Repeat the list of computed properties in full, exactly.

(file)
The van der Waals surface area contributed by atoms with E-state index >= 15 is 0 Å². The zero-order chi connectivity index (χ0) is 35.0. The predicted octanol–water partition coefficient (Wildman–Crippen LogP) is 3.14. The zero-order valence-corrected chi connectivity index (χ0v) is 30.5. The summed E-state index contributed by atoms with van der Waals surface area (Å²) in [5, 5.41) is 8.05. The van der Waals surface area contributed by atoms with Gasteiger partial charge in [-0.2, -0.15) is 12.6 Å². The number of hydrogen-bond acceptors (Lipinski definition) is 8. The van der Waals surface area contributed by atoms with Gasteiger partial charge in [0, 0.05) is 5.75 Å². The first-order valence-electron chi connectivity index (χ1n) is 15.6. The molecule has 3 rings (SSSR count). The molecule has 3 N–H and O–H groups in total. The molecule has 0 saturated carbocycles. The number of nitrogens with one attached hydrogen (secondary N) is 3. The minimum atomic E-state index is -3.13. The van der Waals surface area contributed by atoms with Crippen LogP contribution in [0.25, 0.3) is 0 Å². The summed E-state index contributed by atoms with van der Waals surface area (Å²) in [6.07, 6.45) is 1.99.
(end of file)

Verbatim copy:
The van der Waals surface area contributed by atoms with E-state index >= 15 is 0 Å². The zero-order chi connectivity index (χ0) is 35.0. The predicted octanol–water partition coefficient (Wildman–Crippen LogP) is 3.14. The zero-order valence-corrected chi connectivity index (χ0v) is 30.5. The summed E-state index contributed by atoms with van der Waals surface area (Å²) in [5, 5.41) is 8.05. The van der Waals surface area contributed by atoms with Gasteiger partial charge in [-0.2, -0.15) is 12.6 Å². The number of hydrogen-bond acceptors (Lipinski definition) is 8. The van der Waals surface area contributed by atoms with Gasteiger partial charge in [0, 0.05) is 5.75 Å². The first-order valence-electron chi connectivity index (χ1n) is 15.6. The molecule has 3 rings (SSSR count). The molecule has 3 N–H and O–H groups in total. The molecule has 0 saturated carbocycles. The number of nitrogens with one attached hydrogen (secondary N) is 3. The minimum atomic E-state index is -3.13. The van der Waals surface area contributed by atoms with Crippen LogP contribution in [0.25, 0.3) is 0 Å². The summed E-state index contributed by atoms with van der Waals surface area (Å²) in [6.07, 6.45) is 1.99.